Over ten years have elapsed since that time, and like anyone, I’ve changed. I understand more now about relationships, desire, fairness, and trust. Maybe I don’t always get it right, but I do spend a great deal of time thinking about it (again, clearly).
I’m still alone in my thoughts when I listen to this album. Something about Polly Jean’s delivery is very cathartic. The mind tends to sort itself through repeated listening, and the album has grown with me. Every movement builds into another. Every reaction to every moment is a result of what has come before.
But one day we’ll float
Take life as it comes
3. Walkin’ After Midnight – Patsy Cline
“Crazy” is probably my favorite to sing, but I love this song too. Patsy Cline is outstanding, so let us rectify my only giving her an Honorable Mention in The Letter C and talk about “Walkin’ After Midnight.” I love how unapologetically she sings about heartbreak. Once asked on American Bandstand how she sang like she did, she answered, “Oh, I just sing like I hurt inside.”
And as the skies turned gloomy
Night winds whispered to me
I’m as lonesome as I can be
Alan Block and Donn Hecht originally wrote the song for Kay Starr, who turned it down, and Cline didn’t much like it either. Still, the record company convinced her to record it by allowing her to back the single with “A Poor Man’s Roses (or a Rich Man’s Gold),” the song in which she was most interested. (In that song, I can definitely hear where Reba McIntyre found her inspiration.)
The record company, financial chicanery aside, did at least have the good sense to know that Cline’s voice would make the song a classic. I love the steel guitar and irregular phrasing she uses in the lines “just hoping you may be somewhere, I’m walkin’…”
Actually, can we talk about “Crazy” a little bit? Because I need to admit something: Up until a couple months ago, I had no idea that Willie Nelson originally wrote the song. Despite paying a small amount attention to both Cline and Nelson over my musical history, I’d never picked up on this information. When a friend covered the song – yes, the same friend I keep mentioning and I wish he’d put out his own album already so I could link to that and tell you all to buy it – I said something to the effect of, “Oh, the Patsy cover, well done. I love that song.”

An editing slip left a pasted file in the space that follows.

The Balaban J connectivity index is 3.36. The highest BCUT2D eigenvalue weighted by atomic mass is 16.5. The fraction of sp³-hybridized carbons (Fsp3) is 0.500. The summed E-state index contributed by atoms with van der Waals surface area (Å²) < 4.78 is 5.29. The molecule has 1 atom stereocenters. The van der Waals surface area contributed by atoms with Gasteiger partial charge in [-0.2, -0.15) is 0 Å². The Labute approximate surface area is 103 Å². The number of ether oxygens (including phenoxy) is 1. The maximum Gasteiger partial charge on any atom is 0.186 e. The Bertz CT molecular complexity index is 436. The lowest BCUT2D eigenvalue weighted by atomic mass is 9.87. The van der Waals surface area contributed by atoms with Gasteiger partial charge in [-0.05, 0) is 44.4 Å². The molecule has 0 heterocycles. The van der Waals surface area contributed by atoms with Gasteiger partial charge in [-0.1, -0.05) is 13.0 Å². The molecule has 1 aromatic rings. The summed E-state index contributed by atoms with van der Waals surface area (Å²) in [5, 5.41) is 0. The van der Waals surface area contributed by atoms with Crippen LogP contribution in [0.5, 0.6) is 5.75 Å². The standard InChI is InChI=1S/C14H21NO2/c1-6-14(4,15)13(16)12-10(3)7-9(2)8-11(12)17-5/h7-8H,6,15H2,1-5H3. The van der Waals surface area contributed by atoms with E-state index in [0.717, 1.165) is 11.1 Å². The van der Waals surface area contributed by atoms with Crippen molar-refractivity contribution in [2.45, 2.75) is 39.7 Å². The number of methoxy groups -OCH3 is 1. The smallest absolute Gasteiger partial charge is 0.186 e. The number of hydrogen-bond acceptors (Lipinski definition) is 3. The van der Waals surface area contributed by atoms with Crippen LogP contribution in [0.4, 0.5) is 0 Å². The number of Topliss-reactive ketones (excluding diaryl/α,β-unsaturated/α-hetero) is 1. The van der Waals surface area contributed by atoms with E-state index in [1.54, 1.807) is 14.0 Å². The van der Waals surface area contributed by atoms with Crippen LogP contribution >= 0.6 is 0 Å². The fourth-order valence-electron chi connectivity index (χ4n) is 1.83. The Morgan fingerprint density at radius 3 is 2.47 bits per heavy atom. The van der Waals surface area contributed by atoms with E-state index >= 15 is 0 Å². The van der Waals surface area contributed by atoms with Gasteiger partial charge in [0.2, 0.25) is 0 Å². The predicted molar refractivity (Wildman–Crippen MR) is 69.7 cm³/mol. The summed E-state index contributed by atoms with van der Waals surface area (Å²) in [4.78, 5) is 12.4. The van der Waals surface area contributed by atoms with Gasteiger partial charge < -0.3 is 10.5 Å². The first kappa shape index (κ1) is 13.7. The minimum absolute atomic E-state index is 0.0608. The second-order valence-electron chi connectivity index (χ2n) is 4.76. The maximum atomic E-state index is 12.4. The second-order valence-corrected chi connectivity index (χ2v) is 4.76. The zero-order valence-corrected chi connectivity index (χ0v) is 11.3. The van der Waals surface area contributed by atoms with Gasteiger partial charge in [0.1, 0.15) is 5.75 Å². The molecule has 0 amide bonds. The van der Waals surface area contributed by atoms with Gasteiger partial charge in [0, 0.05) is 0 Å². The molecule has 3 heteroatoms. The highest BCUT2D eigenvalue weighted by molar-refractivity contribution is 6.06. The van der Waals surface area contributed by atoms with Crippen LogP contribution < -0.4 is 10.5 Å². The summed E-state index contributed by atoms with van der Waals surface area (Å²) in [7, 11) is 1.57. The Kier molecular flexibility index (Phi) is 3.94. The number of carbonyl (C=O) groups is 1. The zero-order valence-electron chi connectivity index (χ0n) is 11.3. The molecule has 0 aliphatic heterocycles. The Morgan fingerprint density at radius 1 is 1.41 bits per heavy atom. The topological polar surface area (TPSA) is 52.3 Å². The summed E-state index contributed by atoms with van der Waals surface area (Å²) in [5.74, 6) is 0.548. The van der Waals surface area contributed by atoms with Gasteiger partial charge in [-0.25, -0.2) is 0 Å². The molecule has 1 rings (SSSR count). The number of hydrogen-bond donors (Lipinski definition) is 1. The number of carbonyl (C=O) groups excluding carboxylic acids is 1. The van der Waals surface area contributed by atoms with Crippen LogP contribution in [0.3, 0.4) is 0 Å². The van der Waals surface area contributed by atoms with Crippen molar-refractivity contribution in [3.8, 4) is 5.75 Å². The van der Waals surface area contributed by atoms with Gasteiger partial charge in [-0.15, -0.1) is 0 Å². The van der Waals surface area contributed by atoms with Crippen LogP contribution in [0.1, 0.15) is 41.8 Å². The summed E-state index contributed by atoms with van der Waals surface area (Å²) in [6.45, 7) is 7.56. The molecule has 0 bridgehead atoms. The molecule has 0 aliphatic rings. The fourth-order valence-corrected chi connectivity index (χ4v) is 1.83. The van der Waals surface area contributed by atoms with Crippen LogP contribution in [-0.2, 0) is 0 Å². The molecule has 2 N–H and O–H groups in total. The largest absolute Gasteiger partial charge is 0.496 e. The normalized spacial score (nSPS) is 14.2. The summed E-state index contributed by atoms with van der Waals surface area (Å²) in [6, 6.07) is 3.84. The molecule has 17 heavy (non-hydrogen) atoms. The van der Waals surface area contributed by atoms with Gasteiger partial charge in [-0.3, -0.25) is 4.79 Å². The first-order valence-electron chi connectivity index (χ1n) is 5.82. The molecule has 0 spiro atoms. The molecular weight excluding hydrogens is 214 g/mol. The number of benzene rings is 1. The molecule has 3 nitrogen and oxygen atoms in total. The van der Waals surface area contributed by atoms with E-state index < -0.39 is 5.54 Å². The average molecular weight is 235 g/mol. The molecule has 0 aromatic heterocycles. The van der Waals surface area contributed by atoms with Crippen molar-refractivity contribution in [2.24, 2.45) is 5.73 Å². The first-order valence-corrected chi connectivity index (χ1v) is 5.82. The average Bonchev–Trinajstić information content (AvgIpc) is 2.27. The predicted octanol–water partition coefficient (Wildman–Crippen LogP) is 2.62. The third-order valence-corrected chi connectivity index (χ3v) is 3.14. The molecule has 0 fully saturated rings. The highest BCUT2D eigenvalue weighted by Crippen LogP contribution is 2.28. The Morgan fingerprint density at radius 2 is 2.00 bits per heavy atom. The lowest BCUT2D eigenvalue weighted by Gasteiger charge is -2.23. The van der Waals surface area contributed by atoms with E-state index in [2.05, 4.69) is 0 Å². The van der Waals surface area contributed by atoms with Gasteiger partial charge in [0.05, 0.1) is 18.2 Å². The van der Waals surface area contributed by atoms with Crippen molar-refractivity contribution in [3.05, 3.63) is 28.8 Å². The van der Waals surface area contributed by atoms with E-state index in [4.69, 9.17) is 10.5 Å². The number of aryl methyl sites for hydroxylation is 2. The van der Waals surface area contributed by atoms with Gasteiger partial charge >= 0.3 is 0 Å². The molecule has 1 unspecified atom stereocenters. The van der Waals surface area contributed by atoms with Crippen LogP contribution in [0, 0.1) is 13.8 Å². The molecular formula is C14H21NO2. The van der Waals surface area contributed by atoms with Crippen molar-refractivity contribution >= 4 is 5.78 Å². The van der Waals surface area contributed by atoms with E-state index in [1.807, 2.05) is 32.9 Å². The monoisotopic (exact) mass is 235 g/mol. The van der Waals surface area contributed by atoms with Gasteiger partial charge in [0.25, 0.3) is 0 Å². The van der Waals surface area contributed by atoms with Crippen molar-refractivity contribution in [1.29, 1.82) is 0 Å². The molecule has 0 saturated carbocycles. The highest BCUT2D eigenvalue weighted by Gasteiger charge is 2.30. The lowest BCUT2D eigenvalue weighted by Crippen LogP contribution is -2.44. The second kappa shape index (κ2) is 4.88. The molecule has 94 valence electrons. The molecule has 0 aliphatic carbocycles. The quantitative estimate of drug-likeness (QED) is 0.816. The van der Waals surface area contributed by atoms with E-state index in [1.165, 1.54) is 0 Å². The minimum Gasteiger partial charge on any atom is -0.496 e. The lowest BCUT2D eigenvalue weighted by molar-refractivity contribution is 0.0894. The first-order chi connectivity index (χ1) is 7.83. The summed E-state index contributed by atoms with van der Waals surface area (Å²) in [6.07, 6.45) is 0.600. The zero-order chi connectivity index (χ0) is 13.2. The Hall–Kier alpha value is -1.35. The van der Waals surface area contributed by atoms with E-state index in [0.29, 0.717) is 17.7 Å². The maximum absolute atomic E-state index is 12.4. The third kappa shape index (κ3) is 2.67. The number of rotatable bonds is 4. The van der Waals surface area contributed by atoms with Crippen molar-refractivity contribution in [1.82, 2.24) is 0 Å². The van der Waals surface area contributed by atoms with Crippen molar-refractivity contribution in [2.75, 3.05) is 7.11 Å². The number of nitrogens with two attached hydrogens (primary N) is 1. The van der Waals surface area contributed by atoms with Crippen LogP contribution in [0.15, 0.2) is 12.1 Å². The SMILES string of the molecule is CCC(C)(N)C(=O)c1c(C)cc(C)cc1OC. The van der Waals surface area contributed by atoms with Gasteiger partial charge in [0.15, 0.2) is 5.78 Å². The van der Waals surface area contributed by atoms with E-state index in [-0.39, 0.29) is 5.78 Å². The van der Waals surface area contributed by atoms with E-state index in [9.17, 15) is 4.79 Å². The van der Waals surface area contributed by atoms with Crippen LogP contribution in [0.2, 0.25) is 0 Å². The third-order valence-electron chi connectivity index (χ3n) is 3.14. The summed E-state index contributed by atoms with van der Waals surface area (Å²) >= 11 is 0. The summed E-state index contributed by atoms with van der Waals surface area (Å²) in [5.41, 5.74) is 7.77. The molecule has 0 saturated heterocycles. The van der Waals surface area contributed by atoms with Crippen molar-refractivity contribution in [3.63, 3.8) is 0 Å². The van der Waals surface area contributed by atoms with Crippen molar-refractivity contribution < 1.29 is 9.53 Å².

“Patsy?” he said. “Patsy? No, no, that is a Willie Nelson song, thank you very much.”
(He’s a major Willie Nelson fan, in case that wasn’t obvious.)
So, this might one of those facts that most everyone of a certain music fandom knows, but if you didn’t, just let me tell you here, and you can possibly save yourself some embarrassment later.
4. Winter Hill – Doves
“Winter Hill,” “Why,” and “With or Without You” had a mental rumble to earn Top 5 status. I love them all, but here we are. “Winter Hill” wins because after the very first time I heard it, I immediately had to play it again. Doves fill me with such possibility; they make me want to get to work.
Wherever you go, you’ll be with me
The feeling of carrying someone within you, no matter the circumstance? That’s the sort of thing I write about, the sort of attachment with which I’m well familiar. At times, music and people form this blurred relationship in my head and in my heart, and I want to curl right up in the headlong mix of vice and sweat and breath. I want to hold life right there because if there is a way for me to reach enlightenment, it is through art. It is through the people who make it.
Wherever you go, you will return safe
And when you will walk, you’ll be walking with me
But if comes the day you meet someone new
You will be with them, but I’ll be thinking of you
Maybe it’s selfish, to use someone else’s outlet, their music, as a sort of personal drug. And maybe I’m foolish for thinking that something outside of myself will solve the mystery of… whatever it is I am searching for, but I carry that light within me. My love. When I say I love your song, your words, you, do not doubt my sincerity.
5. The World is Yours – Glasvegas
I dreamt you were mine
Oh, does this song bleed. James Allan can cram so much longing and big heart-swelling sentiment into just a few minutes, and when I talk about wanting to carry the work that makes me ache in such a satisfying way, I mean Glasvegas. Beneath that thick Glaswegian accent is a man who says that he’s not sure why he’s in a band, but that “simple words put together in the right way can be so powerful.”
Since my eyes saw yours
If I’m your world
then the world is yours
This song is all anticipation and hopes dashed, that high feeling of adoration and fearing that your adoration will jeopardize everything. First time I heard this song, I wished it was available in IV form.
Through letters of love saying the words
In the right order can be awkward and tough
Time is slipping through
To express how I desire you
Allan is also one of my favorite songwriters who does not give a damn if his lyrics have any typical song-like sense of rhyme because the words are as they should be. He will make the music fit them, not the other way around. He is not afraid to write about his insecurity, his anxiousness, and his romanticism, even if it might be difficult to say it directly to a person who inspired those words.
Within this song is the truest line I’ve ever heard:
You don’t need me as much as I need you.
And beneath that, silently, is the thought, And I wish that weren’t true.
With or Without You – U2 (A beautiful, lonely song. It reminds me of every greedy feeling of love for someone that is troublesome in its severity. Bit of a theme this week, yeah?)
Why – Fleetwood Mac (Mystery to Me is my favorite pre-Lindsey/Stevie FM album. Christine McVie’s voice is so sad here: “There’s no use in crying / it’s all over / and I know there’ll always be another day.”)
Whatever – Oasis (“I’m free to say whatever I / whatever I choose / and I’ll sing the blues if I want”)
With Arms Outstretched – Rilo Kiley (“And if you want me / you better speak up”)
Waterfall – The Stone Roses (Sing us out, Ian Brown…)